In commerce and industry, 24/7 or 24-7 service (usually pronounced "twenty-four seven") is service that is available at any time and usually, every day.[1] An alternate orthography for the numerical part includes 24×7 (usually pronounced "twenty-four by seven"). The numerals stand for "24 hours a day, 7 days a week". Less commonly used, 24/7/52 (adding "52 weeks") and 24/7/365 service (adding "365 days") make it clear that service is available every day of the year.

Businesses in Times Square, New York City, offer 24/7 service.
S-Market 24/7 grocery store in Klaukkala, Finland, 2022

Synonyms include around-the-clock service (with/without hyphens) and all day every day, especially in British English,[2][3] and nonstop service, but the latter can also refer to other things, such as public transport services which go between two stations without stopping.

The Oxford English Dictionary (OED) defines the term as "twenty-four hours a day, seven days a week; constantly". It lists its first reference to 24/7 to be from a 1983 story in the US magazine Sports Illustrated in which Louisiana State University player Jerry Reynolds describes his jump shot in just such a way: 24-7-365.



Commercial business


24/7 service might be offered by a supermarket, convenience store, ATM, automated online assistant, filling station, restaurant, concierge services or a staffed datacenter, or a staffing company that specializes in providing nurses since often nurses cover shifts 24/7 at hospital which are open 24/7. 24/7 services may also include taxicabs, security services, and in densely populated urban areas, construction crews.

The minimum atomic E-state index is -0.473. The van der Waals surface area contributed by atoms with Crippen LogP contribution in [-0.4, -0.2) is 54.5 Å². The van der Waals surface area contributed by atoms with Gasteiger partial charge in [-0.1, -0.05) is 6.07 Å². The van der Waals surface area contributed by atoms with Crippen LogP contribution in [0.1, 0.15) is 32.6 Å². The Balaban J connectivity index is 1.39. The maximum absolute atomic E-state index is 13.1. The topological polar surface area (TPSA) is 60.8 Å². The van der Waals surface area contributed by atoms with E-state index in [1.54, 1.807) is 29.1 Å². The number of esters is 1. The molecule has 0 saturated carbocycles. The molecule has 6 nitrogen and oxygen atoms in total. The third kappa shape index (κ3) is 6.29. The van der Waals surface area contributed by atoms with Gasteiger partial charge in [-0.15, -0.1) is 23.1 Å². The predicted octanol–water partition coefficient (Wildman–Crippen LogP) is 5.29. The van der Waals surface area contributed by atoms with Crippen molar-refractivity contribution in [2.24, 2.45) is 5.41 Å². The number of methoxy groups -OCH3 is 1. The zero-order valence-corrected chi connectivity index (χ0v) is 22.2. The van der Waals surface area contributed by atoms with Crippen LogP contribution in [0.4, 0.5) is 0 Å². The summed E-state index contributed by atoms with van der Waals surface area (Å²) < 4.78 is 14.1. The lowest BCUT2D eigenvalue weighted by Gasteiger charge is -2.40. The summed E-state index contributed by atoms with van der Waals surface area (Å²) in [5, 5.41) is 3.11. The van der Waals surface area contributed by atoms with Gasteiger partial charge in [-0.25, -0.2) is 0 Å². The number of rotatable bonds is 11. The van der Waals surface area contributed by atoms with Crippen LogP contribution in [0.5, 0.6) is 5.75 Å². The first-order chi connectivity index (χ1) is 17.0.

Emergency services and transport

Hospital in Hong Kong with 24-hour clinics

Public 24/7 services often include those provided by emergency medical providers, police, fire and emergency telephone numbers, such as 9-1-1 in North America.

Transport services like airports, airlines, and ferry services, and in some cases trains and buses, may provide 24-hour service. Examples of public transport services operating 24/7 include the New York City Subway, Staten Island Railway, PATH, PATCO, the Copenhagen Metro, and the Red Line and Blue Line of the Chicago "L".

Industrial and utility services


Industrial and manufacturing facilities—especially those that operate near or at capacity, or which depend upon processes (such as production lines) that are costly to suspend—often provide 24/7 services. Similarly, utilities generally must provide multiple 24/7 services. For instance, an electricity provider will handle outage reports 24/7 and dispatch emergency repair technicians 24/7, in addition to monitoring electrical infrastructure and producing electricity at all times. The same applies to telecommunications and internet service providers.

Nonprofit and charity services


Many crisis centers and crisis hotlines provide 24/7 services.



Continuous operations


Many 24/7 services operate continuously at all times with complete shift staff.

Geographical alternation


24/7 services that can utilize virtual offices, such as call centers, may employ daytime agents in alternating time zones.

Service disruption


In some cases, 24/7 services may be temporarily unavailable under certain circumstances. Such scenarios may include scheduled maintenance, upgrades or renovation, emergency repair, and injunction. 24/7 services which depend upon the physical presence of employees at a given location may also be interrupted when a minimum number of employees cannot be present due to scenarios such as extreme weather, death threats, natural disasters, or mandatory evacuation.